WBHM to bring Birmingham’s voices to national NPR audiences through ‘1A Remaking America’


WBHM is happy to announce that it will bring more stories from the Heart of Alabama to the national audience of the daily weekday newsmagazine program 1A through 1A Remaking America. A two-year collaborative effort, 1A Remaking America will examine the local causes and effects of a nationally growing distrust in institutions. This project will build off the trailblazing work of 1A Across America and continue the deep local reporting that WBHM began in 2018.

The 1A Remaking America collaborative project is supported by a $750,000 grant from the Corporation for Public Broadcasting and will be spearheaded by WAMU 88.5, Washington’s NPR station and the station that produces 1A. Over the course of two years, WBHM and six other public media stations will be an editorial partner to WAMU – the WBHM news team will work closely with 1A’s production team to source stories, conduct live broadcasts and events, produce collaborative content and elevate local journalism.

“We have enjoyed working with 1A in the past, so we jumped at the chance to do it again,” said Andrew Yeager, WBHM’s managing editor. “I’m glad WBHM can help elevate voices from Birmingham to be a part of a national conversation.”

WAMU selected the several partner public media stations, including WBHM, because of their deep community ties. Additionally, each participating station’s community continues to grapple with the pandemic and polarized politics. 1A Remaking America will provide a platform for nuanced, diverse issues and concerns from the Birmingham area to be brought to 1A’s 4.5 million weekly listeners on more than 440 NPR stations.

“We’re thrilled for this support from the Corporation for Public Broadcasting as we work to explore what’s transpiring in local communities and impacting our democracy in partnership with our public media colleagues,” said Erika Pulley-Hayes, general manager of WAMU/DCist. “As a pillar of public media, CPB support recognizes the merit of this work and the value of dialogue between local communities and national content creators. We look forward to deepening our relationship with them and our partnering stations over the next two years.”

1A Remaking America can be heard live on-air weekdays from 9 to 10 a.m., on-demand via 1A’s podcast and found on the1A.org.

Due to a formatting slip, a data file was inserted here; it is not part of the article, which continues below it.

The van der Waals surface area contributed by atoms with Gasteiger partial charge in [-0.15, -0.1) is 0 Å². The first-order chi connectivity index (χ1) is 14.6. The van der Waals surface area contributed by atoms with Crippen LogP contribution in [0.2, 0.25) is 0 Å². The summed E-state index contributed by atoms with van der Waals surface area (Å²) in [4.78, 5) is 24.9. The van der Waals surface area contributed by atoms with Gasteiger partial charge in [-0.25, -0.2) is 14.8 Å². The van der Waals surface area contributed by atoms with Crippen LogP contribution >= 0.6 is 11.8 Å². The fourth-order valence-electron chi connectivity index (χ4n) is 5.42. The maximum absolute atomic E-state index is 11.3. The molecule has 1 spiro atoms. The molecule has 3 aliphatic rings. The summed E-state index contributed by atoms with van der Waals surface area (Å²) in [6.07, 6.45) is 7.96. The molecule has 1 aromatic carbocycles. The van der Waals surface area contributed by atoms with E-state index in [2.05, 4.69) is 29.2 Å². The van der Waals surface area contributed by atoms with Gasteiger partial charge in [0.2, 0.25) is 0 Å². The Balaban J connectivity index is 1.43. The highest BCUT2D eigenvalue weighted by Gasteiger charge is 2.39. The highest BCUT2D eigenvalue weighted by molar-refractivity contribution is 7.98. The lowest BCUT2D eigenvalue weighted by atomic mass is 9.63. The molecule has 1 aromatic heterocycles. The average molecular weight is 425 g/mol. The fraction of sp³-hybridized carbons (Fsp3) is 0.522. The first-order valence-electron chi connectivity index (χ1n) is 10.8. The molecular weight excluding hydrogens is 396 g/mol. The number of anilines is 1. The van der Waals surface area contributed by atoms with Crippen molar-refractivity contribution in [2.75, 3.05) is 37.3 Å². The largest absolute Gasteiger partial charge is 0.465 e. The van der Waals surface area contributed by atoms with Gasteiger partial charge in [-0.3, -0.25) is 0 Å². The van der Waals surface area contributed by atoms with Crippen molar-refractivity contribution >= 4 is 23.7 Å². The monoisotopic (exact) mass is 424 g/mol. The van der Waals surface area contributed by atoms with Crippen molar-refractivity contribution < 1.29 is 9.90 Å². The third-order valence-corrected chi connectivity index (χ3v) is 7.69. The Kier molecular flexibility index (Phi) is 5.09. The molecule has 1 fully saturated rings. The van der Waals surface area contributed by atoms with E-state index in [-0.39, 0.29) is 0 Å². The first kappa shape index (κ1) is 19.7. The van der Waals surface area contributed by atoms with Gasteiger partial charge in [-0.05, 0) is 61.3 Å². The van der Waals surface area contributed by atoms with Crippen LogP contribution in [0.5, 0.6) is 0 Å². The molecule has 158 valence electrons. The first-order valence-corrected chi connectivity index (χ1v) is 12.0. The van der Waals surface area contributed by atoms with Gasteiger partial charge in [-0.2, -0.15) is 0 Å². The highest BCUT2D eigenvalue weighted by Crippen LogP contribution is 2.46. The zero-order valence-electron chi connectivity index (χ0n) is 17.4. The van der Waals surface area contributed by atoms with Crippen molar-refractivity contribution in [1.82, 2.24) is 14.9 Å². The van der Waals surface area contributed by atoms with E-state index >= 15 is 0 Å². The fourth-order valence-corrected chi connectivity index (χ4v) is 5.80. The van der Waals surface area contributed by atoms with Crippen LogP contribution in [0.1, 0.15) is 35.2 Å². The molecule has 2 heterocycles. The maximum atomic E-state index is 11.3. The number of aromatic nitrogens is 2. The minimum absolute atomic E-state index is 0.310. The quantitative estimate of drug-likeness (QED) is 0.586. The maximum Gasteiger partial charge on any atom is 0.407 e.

What is 1A Remaking America?

1A Remaking America is a two-year reporting collaboration funded through a grant from The Corporation for Public Broadcasting. WBHM has partnered with WAMU 88.5, Washington’s NPR station and the station that creates and distributes 1A, to produce collaborative content and elevate local journalism examining the lasting impacts of the pandemic and the growing political divides within the country.

What other public media stations are participating in 1A Remaking America?

Participating stations include:

  • KVPR – NPR for Central California (Fresno)
  • WBHM 90.3 – NPR News for the Heart of Alabama (Birmingham)  
  • KUNC – NPR for Northern Colorado (Greeley) 
  • KMUW Wichita (Kansas)
  • Louisville Public Media (LPM) (Kentucky)
  • KUT News – Austin’s NPR member station (Texas)]

How can I engage with 1A Remaking America?

Tune into 1A on weekdays from 9 to 10 a.m. to hear the latest 1A Remaking America segments. You can also follow 1A on Twitter, Instagram, Facebook, and through the 1A Text Club by texting “1A” to 1-844-777-7050. Certain 1A segments are also available in podcast form each week. You can find the 1A podcast on NPR.org or your favorite podcast streaming platform. 

When will the events start and can I attend one?

The events supporting 1A Remaking America are still in development. As the coronavirus pandemic continues to change, all 1A Remaking America events will be held online and will be a space for local communities to gather and discuss the issues that matter most to them. When the pandemic allows for in-person gatherings again, 1A Remaking America will transition to live, in-person events held across the country. More details about this will be available in the coming months.


Once praised, settlement to help sickened BP oil spill workers leaves most with nearly nothing

Thousands of ordinary people who helped clean up after the 2010 BP oil spill in the Gulf of Mexico say they got sick. A court settlement was supposed to help compensate them, but it hasn’t turned out as expected.

Q&A: How harm reduction can help mitigate the opioid crisis

Maia Szalavitz discusses harm reduction's effectiveness against drug addiction, how punitive policies can hurt people who need pain medication and more.

Gambling bills face uncertain future in the Alabama legislature

This year looked to be different for lottery and gambling legislation, which has fallen short for years in the Alabama legislature. But this week, with only a handful of meeting days left, competing House and Senate proposals were sent to a conference committee to work out differences.

Alabama’s racial, ethnic health disparities are ‘more severe’ than other states, report says

Data from the Commonwealth Fund show that the quality of care people receive and their health outcomes worsened because of the COVID-19 pandemic.

What’s your favorite thing about Alabama?

That's the question we put to those at our recent News and Brews community pop-ups at Hop City and Saturn in Birmingham.

Q&A: A former New Orleans police chief says it’s time the U.S. changes its marijuana policy

Ronal Serpas is one of 32 law enforcement leaders who signed a letter sent to President Biden in support of moving marijuana to a Schedule III drug.

More Front Page Coverage